What influences a dog's length of stay at a no-kill animal shelter?

Are some types of dog adopted more quickly from animal shelters than others?

A brindled pit bull on a red/pink couch
Photo: Ramon Espelt Photography/Shutterstock

By Zazie Todd, PhD

A study by William Brown and colleagues at Keuka College looked at two no-kill shelters in New York State in order to answer this question.

A no-kill shelter is one that will only kill animals that are too ill or too bad-natured to be adopted; some of them will even work with animals to try and resolve behavioural problems before assessing them again. There are very few no-kill shelters in the US; most shelters and municipal animal controls will euthanize dogs for reasons such as lack of space. 

Brown et al looked at the shelter records from January 2008 until sometime in either 2010 or 2011 (different for each shelter). This gave a total of 203 dogs that had been adopted in that time. They categorized the dogs according to the information on the record cards, looking at age, breed, size and colour. 

The colours were very descriptive (e.g. apricot, butterscotch) and so they reduced them to nine standard colours, sometimes collapsing this to light, medium and dark for statistical reasons. Age was classified as puppies under six months, puppies between six months and a year, and adult dogs (12 months or over). The age of adult dogs was estimated by shelter staff. Size ranged from XS to XL, and dogs were categorized into breed groups (e.g. hounds, guard dogs, terriers etc).

The average length of stay during this period was 35 days. Puppies were adopted fastest, with a stay of 23 days for puppies under six months and 33 days for the older puppies. Adult dogs had an average wait of 42 days before they were adopted. This won’t surprise anyone; it is widely known that puppies are adopted quickly.

The results for coat colour will be a surprise, however, since it is sometimes suggested that black dogs are adopted last. That was not the case in this study: coat colour made no difference to length of stay. There was also no effect of gender of the dog.

There was an effect of size, with the XS dogs being adopted soonest, followed by the small dogs. The medium-sized dogs were the ones with the longest stay. The authors say that the XL dogs (such as St Bernards) were quite unique and likely were adopted out because of this. Some people may also have had size restrictions imposed by their landlords or condominium councils that meant they could only have a small or extra-small dog.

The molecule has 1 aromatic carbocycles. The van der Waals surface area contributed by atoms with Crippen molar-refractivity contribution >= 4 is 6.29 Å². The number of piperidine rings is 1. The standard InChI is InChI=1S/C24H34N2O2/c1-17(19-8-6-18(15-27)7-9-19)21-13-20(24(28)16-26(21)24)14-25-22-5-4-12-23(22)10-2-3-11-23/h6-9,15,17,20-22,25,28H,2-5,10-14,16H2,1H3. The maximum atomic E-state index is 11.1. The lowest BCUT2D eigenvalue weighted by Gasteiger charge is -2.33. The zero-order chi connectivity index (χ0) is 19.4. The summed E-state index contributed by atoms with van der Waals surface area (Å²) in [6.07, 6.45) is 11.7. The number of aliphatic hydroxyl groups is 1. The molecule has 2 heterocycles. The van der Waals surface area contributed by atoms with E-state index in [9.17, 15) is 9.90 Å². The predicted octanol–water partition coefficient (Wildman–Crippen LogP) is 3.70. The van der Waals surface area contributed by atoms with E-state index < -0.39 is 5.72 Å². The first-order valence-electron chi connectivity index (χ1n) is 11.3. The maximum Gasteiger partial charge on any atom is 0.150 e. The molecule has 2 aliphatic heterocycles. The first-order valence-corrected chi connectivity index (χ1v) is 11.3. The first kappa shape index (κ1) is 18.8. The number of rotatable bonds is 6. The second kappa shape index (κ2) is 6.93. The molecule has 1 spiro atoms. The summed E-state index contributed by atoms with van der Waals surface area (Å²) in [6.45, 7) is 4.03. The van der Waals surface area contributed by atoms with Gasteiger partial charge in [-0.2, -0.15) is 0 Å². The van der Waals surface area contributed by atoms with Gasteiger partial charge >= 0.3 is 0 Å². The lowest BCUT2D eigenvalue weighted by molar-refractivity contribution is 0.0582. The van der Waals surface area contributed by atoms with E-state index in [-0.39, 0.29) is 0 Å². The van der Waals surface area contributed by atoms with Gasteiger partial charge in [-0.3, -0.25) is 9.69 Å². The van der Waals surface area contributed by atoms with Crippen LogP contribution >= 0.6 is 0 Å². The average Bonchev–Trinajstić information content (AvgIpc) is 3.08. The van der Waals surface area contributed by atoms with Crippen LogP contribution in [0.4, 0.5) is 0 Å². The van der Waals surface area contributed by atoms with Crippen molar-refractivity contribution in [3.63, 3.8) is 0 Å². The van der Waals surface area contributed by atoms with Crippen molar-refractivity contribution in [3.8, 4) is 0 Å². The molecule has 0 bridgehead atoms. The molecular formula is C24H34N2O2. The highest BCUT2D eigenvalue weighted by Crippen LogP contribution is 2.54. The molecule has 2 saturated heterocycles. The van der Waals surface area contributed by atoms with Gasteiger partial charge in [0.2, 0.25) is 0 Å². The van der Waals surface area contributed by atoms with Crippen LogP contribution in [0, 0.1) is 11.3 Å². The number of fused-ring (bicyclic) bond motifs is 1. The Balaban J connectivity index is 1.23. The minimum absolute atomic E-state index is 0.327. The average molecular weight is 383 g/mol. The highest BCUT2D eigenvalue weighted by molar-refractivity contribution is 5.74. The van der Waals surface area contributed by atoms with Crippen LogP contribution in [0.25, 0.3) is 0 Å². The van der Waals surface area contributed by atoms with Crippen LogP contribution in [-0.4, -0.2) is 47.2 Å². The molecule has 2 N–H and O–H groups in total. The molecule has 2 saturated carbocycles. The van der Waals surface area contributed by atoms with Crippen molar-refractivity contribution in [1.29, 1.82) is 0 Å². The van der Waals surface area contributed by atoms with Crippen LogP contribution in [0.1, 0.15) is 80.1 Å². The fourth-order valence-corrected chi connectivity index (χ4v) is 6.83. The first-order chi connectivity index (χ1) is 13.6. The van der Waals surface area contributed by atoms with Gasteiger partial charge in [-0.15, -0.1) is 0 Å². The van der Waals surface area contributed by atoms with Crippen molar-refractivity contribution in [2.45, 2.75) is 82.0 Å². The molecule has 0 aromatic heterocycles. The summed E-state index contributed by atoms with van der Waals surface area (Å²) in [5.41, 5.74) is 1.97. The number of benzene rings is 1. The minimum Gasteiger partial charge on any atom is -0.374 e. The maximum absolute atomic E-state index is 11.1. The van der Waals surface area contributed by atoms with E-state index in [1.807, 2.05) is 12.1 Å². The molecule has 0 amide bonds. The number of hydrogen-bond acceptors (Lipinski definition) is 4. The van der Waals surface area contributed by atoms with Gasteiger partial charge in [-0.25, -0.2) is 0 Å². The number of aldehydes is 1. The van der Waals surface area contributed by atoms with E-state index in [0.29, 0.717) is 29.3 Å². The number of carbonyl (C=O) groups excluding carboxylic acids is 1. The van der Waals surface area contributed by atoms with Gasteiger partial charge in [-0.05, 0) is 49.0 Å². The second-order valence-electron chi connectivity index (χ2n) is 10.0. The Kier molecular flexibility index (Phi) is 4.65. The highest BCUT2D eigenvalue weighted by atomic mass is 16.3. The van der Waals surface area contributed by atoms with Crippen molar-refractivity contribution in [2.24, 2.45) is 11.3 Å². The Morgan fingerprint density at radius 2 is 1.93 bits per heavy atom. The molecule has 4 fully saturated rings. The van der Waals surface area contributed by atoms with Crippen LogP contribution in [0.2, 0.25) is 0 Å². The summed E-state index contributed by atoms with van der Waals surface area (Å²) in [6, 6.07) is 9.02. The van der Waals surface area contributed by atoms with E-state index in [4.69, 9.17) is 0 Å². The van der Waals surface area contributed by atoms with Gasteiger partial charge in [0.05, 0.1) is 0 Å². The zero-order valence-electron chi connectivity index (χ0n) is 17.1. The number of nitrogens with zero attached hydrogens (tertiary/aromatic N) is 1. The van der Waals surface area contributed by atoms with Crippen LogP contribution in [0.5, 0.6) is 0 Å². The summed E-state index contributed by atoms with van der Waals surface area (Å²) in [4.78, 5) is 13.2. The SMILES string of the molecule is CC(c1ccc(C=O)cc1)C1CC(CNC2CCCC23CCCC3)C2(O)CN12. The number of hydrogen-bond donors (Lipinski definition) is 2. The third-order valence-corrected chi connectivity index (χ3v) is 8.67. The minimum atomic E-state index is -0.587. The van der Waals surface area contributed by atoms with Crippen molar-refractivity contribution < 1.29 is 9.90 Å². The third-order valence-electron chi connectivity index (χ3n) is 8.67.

Breed also played a role, with giant breeds having the shortest stay and guard dogs having the longest. Amongst puppies, the lapdogs were adopted soonest, with an average stay of just 13 days. Of course there is probably an interaction between breed type and size!

The authors suggest the characteristics of dogs that get adopted soonest may vary with the shelter location. The two shelters in this study were in a primarily rural location with some built-up areas. The results may well be different in a city. Shelter managers may learn over time which kinds of dogs go fastest, and networked groups of shelters can ‘swap’ dogs to locations where they are more likely to find a home. 

This study found that coat colour made no difference to adoption rates, which contradicts the belief that black dogs are adopted more slowly. It will also surprise some people that dogs referred to in earlier work as "fighting" breeds (such as pit bulls) were not the breed type to be adopted last. In some kill shelters, the majority of these dogs are euthanized, but this study suggests that – at least in some locations – it is possible to find them homes.

Did you get your dog from a shelter? What characteristics did you look for?

You might also like: Great photos are important to dog adoption and large study finds no evidence for 'black dog syndrome'.

Brown, W. P., Davidson, J. P., & Zuefle, M. E. (2013). Effects of phenotypic characteristics on the length of stay of dogs at two no kill animal shelters. Journal of Applied Animal Welfare Science, 16(1), 2-18.

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